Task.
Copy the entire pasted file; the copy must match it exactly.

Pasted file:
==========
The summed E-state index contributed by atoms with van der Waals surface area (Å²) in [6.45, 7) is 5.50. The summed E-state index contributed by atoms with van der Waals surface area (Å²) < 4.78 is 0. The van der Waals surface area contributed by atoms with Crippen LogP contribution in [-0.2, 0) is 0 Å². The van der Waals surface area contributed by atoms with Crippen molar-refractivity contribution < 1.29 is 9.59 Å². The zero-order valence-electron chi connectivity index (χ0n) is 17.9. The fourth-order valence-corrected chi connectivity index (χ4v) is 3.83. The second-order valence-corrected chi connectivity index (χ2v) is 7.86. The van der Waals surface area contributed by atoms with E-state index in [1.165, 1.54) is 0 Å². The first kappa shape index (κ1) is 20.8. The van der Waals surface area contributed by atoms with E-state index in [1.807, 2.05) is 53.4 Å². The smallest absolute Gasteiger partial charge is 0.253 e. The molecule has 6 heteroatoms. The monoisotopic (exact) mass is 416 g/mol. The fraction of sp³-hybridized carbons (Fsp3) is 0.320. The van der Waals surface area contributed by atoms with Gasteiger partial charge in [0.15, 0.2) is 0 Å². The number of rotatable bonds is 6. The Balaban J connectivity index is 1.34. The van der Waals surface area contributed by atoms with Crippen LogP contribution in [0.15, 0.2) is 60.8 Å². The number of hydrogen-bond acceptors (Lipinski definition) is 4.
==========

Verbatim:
The summed E-state index contributed by atoms with van der Waals surface area (Å²) in [6.45, 7) is 5.50. The summed E-state index contributed by atoms with van der Waals surface area (Å²) < 4.78 is 0. The van der Waals surface area contributed by atoms with Crippen LogP contribution in [-0.2, 0) is 0 Å². The van der Waals surface area contributed by atoms with Crippen molar-refractivity contribution < 1.29 is 9.59 Å². The zero-order valence-electron chi connectivity index (χ0n) is 17.9. The fourth-order valence-corrected chi connectivity index (χ4v) is 3.83. The second-order valence-corrected chi connectivity index (χ2v) is 7.86. The van der Waals surface area contributed by atoms with E-state index in [1.165, 1.54) is 0 Å². The first kappa shape index (κ1) is 20.8. The van der Waals surface area contributed by atoms with E-state index in [1.807, 2.05) is 53.4 Å². The smallest absolute Gasteiger partial charge is 0.253 e. The molecule has 6 heteroatoms. The monoisotopic (exact) mass is 416 g/mol. The fraction of sp³-hybridized carbons (Fsp3) is 0.320. The van der Waals surface area contributed by atoms with Gasteiger partial charge in [0.15, 0.2) is 0 Å². The number of rotatable bonds is 6. The Balaban J connectivity index is 1.34. The van der Waals surface area contributed by atoms with Crippen LogP contribution in [0.15, 0.2) is 60.8 Å². The number of hydrogen-bond acceptors (Lipinski definition) is 4.